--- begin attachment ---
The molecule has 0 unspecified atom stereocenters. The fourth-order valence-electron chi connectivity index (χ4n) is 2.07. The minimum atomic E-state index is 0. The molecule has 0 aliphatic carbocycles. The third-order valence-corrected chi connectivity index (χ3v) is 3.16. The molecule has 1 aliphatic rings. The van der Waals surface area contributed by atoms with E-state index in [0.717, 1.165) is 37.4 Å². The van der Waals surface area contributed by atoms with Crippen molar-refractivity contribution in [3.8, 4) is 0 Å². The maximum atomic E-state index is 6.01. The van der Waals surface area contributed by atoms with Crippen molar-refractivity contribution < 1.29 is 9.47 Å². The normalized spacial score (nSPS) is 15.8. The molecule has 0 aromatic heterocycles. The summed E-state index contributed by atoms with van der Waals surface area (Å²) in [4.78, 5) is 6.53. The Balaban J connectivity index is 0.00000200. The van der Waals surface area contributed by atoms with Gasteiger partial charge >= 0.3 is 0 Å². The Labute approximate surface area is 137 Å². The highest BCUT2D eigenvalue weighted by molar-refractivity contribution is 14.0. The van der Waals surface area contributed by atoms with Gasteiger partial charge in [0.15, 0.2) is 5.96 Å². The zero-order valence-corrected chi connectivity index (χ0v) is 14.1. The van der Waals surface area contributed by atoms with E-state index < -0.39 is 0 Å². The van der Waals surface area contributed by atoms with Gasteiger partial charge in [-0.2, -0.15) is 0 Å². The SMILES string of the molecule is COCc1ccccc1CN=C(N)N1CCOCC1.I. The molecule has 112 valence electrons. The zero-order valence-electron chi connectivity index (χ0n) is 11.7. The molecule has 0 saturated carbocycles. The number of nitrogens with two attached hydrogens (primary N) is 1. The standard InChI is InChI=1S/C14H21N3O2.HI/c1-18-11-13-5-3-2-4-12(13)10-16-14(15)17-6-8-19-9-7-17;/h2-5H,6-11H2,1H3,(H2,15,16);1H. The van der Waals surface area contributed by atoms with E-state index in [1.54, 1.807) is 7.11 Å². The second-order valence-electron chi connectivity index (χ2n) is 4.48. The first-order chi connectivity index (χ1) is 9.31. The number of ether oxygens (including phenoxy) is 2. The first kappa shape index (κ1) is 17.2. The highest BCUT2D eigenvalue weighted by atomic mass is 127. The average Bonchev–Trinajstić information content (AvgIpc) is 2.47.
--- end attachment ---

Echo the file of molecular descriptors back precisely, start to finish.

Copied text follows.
The molecule has 0 unspecified atom stereocenters. The fourth-order valence-electron chi connectivity index (χ4n) is 2.07. The minimum atomic E-state index is 0. The molecule has 0 aliphatic carbocycles. The third-order valence-corrected chi connectivity index (χ3v) is 3.16. The molecule has 1 aliphatic rings. The van der Waals surface area contributed by atoms with E-state index in [0.717, 1.165) is 37.4 Å². The van der Waals surface area contributed by atoms with Crippen molar-refractivity contribution in [3.8, 4) is 0 Å². The maximum atomic E-state index is 6.01. The van der Waals surface area contributed by atoms with Crippen molar-refractivity contribution < 1.29 is 9.47 Å². The normalized spacial score (nSPS) is 15.8. The molecule has 0 aromatic heterocycles. The summed E-state index contributed by atoms with van der Waals surface area (Å²) in [4.78, 5) is 6.53. The Balaban J connectivity index is 0.00000200. The van der Waals surface area contributed by atoms with Gasteiger partial charge >= 0.3 is 0 Å². The Labute approximate surface area is 137 Å². The highest BCUT2D eigenvalue weighted by molar-refractivity contribution is 14.0. The van der Waals surface area contributed by atoms with Gasteiger partial charge in [0.15, 0.2) is 5.96 Å². The zero-order valence-corrected chi connectivity index (χ0v) is 14.1. The van der Waals surface area contributed by atoms with E-state index < -0.39 is 0 Å². The van der Waals surface area contributed by atoms with Gasteiger partial charge in [-0.2, -0.15) is 0 Å². The SMILES string of the molecule is COCc1ccccc1CN=C(N)N1CCOCC1.I. The molecule has 112 valence electrons. The zero-order valence-electron chi connectivity index (χ0n) is 11.7. The molecule has 0 saturated carbocycles. The number of nitrogens with two attached hydrogens (primary N) is 1. The standard InChI is InChI=1S/C14H21N3O2.HI/c1-18-11-13-5-3-2-4-12(13)10-16-14(15)17-6-8-19-9-7-17;/h2-5H,6-11H2,1H3,(H2,15,16);1H. The van der Waals surface area contributed by atoms with E-state index in [1.54, 1.807) is 7.11 Å². The second-order valence-electron chi connectivity index (χ2n) is 4.48. The first-order chi connectivity index (χ1) is 9.31. The number of ether oxygens (including phenoxy) is 2. The first kappa shape index (κ1) is 17.2. The highest BCUT2D eigenvalue weighted by atomic mass is 127. The average Bonchev–Trinajstić information content (AvgIpc) is 2.47.